The US Bankruptcy Court for the Eastern District of Washington has granted a Final Decree in the Tamarack Aerospace Group Chapter 11 voluntary reorganisation, closing the bankruptcy case as the active winglet company continues to grow operations and fill orders for its sustainable performance and safety enhancing technology. This Final Decree ends a bankruptcy proceeding that began in June 2019 after Tamarack voluntarily sought Chapter 11 protection when its worldwide fleet of 91 privately owned Cessna Citation Jets was grounded in the US for two months following a no-injury 2019 incident involving an active winglet-modified jet.
“We are relieved that these bankruptcy proceedings are in our rear view mirror,” says Tamarack president Jacob Klinginsmith. “The final results, allowing us to support our fleet and to reorganise and repay creditors, validates our decision to voluntarily seek Chapter 11 protection. It's very gratifying to see our investors, older customers and new customers have the faith in our technology and business model to support us during this bankruptcy test, and now Tamarack is set to grow.”
In June 2019, the FAA issued an Airworthiness Directive that grounded Cessna Citation models 525, 525A and 525B equipped with Tamarack's active winglet system. The unusually brief grounding was lifted by both the FAA and EASA after a review of all facts relating to the no-injury incident. In addition, incorporating all service bulletins, which Tamarack had previously made available to the fleet at no charge, was implemented as a fleet remedial action.
Shortly after entering Chapter 11, Tamarack received $1.95 million in funding from a group of existing customers and vendors, allowing the company to complete the reorganisation with creditors intact. The Chapter 11 protection preserved Tamarack's ability to service the existing fleet while addressing creditors. The Eastern District of Washington confirmed the Plan of Reorganization in March 2020, just before the global pandemic impacted all markets and industries. Only 10 per cent of businesses that enter Chapter 11 reach the point of plan confirmation, which is a testament to the health and viability of Tamarack and its product.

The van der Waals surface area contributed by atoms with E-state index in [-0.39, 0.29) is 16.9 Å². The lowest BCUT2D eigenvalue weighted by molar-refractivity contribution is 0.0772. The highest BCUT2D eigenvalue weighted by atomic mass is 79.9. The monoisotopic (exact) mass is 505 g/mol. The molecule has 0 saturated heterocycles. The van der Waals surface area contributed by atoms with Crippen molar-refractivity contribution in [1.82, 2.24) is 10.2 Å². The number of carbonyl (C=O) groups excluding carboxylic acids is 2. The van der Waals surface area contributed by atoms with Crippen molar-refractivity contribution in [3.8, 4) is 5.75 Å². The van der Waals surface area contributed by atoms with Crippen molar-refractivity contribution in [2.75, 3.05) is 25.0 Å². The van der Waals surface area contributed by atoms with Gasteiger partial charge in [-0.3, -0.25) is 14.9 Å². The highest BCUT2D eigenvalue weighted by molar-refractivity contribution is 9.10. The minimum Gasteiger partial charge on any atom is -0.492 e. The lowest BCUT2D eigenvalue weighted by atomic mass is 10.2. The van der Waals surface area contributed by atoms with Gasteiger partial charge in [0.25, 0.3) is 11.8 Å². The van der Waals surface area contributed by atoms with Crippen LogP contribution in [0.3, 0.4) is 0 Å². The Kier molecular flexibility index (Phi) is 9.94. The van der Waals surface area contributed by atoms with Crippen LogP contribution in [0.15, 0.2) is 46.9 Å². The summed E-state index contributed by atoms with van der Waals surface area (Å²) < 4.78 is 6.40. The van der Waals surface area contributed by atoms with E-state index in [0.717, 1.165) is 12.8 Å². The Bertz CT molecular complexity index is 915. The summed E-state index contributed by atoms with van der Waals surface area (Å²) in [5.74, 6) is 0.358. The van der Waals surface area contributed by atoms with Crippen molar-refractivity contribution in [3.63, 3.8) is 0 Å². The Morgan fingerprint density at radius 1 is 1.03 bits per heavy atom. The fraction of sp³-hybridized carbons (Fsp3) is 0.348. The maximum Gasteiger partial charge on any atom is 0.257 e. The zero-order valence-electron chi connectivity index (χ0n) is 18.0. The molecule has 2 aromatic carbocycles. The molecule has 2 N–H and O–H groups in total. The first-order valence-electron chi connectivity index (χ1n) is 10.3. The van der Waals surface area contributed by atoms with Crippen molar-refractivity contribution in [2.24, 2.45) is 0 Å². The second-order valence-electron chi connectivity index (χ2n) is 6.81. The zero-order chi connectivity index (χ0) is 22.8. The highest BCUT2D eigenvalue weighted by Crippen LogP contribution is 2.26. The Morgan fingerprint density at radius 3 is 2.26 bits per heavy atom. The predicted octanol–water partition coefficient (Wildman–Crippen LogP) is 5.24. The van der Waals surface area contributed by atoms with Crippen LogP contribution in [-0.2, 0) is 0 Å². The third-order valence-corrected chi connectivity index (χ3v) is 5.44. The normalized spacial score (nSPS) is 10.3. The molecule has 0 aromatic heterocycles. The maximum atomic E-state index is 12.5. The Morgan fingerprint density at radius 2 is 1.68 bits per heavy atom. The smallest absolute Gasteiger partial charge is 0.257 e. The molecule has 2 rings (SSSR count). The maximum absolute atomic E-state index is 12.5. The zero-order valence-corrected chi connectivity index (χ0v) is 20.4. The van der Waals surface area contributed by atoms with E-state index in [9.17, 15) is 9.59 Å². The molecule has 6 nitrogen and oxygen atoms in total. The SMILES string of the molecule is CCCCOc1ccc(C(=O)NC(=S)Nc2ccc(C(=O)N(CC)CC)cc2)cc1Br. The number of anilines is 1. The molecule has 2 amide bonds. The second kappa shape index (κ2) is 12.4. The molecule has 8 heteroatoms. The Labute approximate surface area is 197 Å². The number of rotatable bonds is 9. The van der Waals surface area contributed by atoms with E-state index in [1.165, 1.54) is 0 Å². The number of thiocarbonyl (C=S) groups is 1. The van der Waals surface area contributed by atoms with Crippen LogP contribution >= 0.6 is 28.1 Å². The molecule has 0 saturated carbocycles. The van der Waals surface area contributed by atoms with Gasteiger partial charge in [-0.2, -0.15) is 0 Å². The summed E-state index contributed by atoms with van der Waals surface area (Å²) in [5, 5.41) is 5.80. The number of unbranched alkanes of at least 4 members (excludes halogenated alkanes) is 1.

Throughout the grounding, reorganisation and COVID pandemic, Tamarack has continued to grow, gain government and media attention, and continue sales of its fuel saving technology. The global fleet of Tamarack active winglet customers has grown to over 140 aircraft, just as the company has gained US congressional and international recognition from the ICAO Global Coalition for Sustainable Aviation, forming an important collaboration with the industry.
Shortly after the grounding was announced, Tamarack was forced to reduce its workforce, but has since expanded facilities and doubled in personnel in an effort to keep up with the continued demand for its active winglets and the engineering consulting services provided to other aerospace engineering firms developing new technologies.
In 2020, Tamarack announced that it had opened remote installation centres, dubbed Transformation Centers, in addition to its primary installation headquarters in Idaho. The new Transformation Centers located in Aiken, South Carolina and Oxford, UK have successfully completed multiple transformations since, offering 10-day active winglet installations. There are also 20 authorised service centres operating internationally.
This performance throughout the reorganisation has not gone unnoticed. Tamarack is in discussions with several outside entities about bringing the technology to new platforms on other business jets as well as military applications and commercial aircraft applications. Tamarack's technology offers the single largest fuel and emission reduction upgrade available right now to reduce aviation's carbon footprint and reach the industry's sustainability goals.
Tamarack's current fleet of over 140 aircraft are demonstrating fuel savings of up to 33 per cent, with substantial commercial and military fuel savings projected.